Monday, May 02, 2005

Primary colors...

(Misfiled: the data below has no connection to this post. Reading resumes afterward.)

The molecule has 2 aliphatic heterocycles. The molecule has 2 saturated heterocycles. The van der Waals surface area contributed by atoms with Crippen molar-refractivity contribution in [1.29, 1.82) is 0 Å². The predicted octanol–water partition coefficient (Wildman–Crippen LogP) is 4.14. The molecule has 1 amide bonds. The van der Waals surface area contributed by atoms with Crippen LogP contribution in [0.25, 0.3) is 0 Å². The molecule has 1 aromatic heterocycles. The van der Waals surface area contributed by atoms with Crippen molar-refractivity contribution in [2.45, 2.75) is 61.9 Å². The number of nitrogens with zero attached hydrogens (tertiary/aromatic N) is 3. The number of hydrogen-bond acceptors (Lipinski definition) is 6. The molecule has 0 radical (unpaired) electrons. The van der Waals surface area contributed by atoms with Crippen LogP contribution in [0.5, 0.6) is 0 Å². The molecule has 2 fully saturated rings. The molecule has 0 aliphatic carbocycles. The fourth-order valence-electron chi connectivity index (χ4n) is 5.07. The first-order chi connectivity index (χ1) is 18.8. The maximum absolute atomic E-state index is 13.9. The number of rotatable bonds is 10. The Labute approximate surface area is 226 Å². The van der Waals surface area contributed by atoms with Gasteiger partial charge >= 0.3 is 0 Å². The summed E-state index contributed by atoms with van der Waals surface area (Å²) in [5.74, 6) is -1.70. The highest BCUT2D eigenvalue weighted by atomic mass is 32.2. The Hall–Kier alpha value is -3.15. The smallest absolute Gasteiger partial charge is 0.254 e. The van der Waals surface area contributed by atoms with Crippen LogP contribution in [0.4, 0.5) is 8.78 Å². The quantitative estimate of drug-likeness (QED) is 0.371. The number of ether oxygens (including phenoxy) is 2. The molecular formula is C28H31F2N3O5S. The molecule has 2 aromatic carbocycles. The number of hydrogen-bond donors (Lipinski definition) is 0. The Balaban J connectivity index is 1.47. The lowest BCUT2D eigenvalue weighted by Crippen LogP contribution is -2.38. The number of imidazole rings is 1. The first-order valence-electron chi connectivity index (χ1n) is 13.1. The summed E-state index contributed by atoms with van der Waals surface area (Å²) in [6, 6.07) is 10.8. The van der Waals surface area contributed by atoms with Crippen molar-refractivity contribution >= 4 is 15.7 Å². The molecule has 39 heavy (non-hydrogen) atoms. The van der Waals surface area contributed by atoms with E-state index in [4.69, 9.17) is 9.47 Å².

Such a feast for the eyes today at the birdfeeders. A small group of male Goldfinches, resplendent in their bright yellow and black summer clothes, and next to them, the bright red Cardinal, and then on the ground, a vibrant blue Indigo Bunting. And at least three male Rose-Breasted Grosbeak, dapper fellows in their black and white suits with the bright reddish-pink bib. And here comes an Orchard Oriole, a warm reddish chestnut brown--not nearly as spectacular as the Baltimore Oriole, but beautiful enough. And who might this one be? For several days now, we’ve had many good close-up views of this bird (olive green on top, yellowish on the bottom, no wing bars) as s/he lands on the suet feeder that hangs in front of the window and are reasonably sure it is a female Summer Tanager, but not absolutely sure. And briefly, just briefly, there was a Northern Waterthrush perched in the tree—or possibly a Louisiana Waterthrush, hard to tell in just a brief glimpse—in fact, maybe not either of those at all, but a Thrush for sure. To anyone not interested in birds this is terribly boring. Sorry. Although I no longer go out with binoculars and peer at the tops of trees for hours on end... once a birder, always a birder. And we learned today who has been responsible for the two mighty holes that have appeared in the barn. One opinion was that it might be an armadillo and I did, afterall, find an armadillo-snout-shaped hole in my hosta bed, another was that it was woodchuck. How much wood could a wood chuck chuck if a wood chuck could chuck wood? I heard R calling “You wanna see who’s been making the holes in the barn? Come ‘ere.” So I went into his office, which has a clear view of the barn, and there, sitting on the raised threshold of the barn, is a very large.... groundhog. Sitting like a statute. S/he sat there for quite a while before ducking back inside. I guess we’ll let it stay there. It won’t hurt the cat, and she certainly can’t hurt it, we have no garden for it to tear up, and it can’t hurt the barn any—it’s already on its last legs because the leaking roof.

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